Being a fellow heath nut and advocate on the evils of consuming too much sugar, I can understand the Mayor’s good intentions of wanting to educate the people of his city about the dangers of obesity and nutrition.  But does that mean soda, fruit punch, and sweetened ice tea lovers should be penalized – and ultimately have to pay more for choosing to drink or share their favorite beverage in bulk?

How do you feel about Bloomberg’s law and Judge Tingling’s last minute ruling against it?  Should the government help regulate what we eat – for our own good – or is that going to far?  Tell us what you think!



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4 Responses to “The Cost Of Sugary Drinks”

  1. Molly says:

    The law that Bloomberg proposes in insane. While I don’t favor people buying a quart of soda to drink, many couples/family share the size. And pizza parlors would be excluded from selling a large bottle for a family, yet a person can go into 7/11 or a bodega and buy a quart to drink…..that’s just plain stupid!
    The key is education. Teaching people how bad that stuff is for them.
    Costing shopkeepers thousands of dollars, and having consumer prices rise needlessly? Bloomberg…you should be ashamed of yourself!

  2. Lesley says:

    The law is beyond ridiculous. Do you know how many calories are in a large deep dish pizza? Shall we make the consumer PROVE they have a family of four before allowing them to order this? You simply cannot fix stupid – and YES it is stupid if you are overweight to EAT OUT. Full stop – restaurant food is FATTENING and soda is the least of our problems.

    Bottom line…restaurants will become BYOB and the bottle will be Pepsi.

    My opinion: This is a complete overstep of the government. I find the entire thing revolting. How dare they?! Because Obamacare requires health care for the conditions caused by SODA? What about caffiene? And the FAT in whole milk and ice cream. Where does it STOP…they are seriously legislating SOFT DRINKS people…WAKE UP – your right to choose is gone.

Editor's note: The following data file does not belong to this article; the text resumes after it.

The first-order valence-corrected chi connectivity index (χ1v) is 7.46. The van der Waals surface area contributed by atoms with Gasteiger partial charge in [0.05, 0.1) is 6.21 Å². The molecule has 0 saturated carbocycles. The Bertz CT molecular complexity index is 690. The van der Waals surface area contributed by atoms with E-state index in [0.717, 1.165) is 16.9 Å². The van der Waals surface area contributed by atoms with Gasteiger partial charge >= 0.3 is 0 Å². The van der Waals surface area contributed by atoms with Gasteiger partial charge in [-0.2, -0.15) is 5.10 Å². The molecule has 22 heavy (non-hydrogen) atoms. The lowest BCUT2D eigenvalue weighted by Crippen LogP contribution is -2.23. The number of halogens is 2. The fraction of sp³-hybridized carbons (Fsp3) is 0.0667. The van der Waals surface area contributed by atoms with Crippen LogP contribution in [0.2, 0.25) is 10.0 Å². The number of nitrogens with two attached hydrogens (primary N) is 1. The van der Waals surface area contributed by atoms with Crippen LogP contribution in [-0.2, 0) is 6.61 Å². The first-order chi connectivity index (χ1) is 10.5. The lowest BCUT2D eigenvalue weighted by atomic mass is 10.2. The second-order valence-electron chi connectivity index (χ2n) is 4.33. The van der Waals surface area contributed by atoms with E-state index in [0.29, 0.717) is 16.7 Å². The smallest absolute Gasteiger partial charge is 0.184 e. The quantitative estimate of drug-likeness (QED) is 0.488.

3. lak says:

    I agree that the law as enacted was not only over-reaching but inconsistent in its proposed application. I think it would be much better to impose extra taxes on products with both sugar and non-sugar sweeteners — ask any credible physician who deals with insulin and related issues about the effect of non-sugar sweeteners! — similar to NYC’s special tax on tobacco. the extra cost serves as a ‘stick’ to deter consumption and allows for funds to educate and otherwise provide ‘carrots’ to further persuade consumers to make healthier choices. I believe adding the extra tax on tobacco products resulted in a 25% drop in tobacco consumption, and I don’t see why a similar tax wouldn’t work equally well on sugar and non-sugar sweetened products.

  4. louie says:

    Doesn’t Bloomberg have more pressing City issues to deal with than how large a drink should be? Politicians should be obligated to stick to City business rather than personal quests. I think the public is smart enough to take care of their own health issues and desires. How about just getting down to real business that actually addresses real issues effecting NYC residents and not becoming a burden to business and their customers. We’re in the theatre of the absurd here.

Any Thoughts?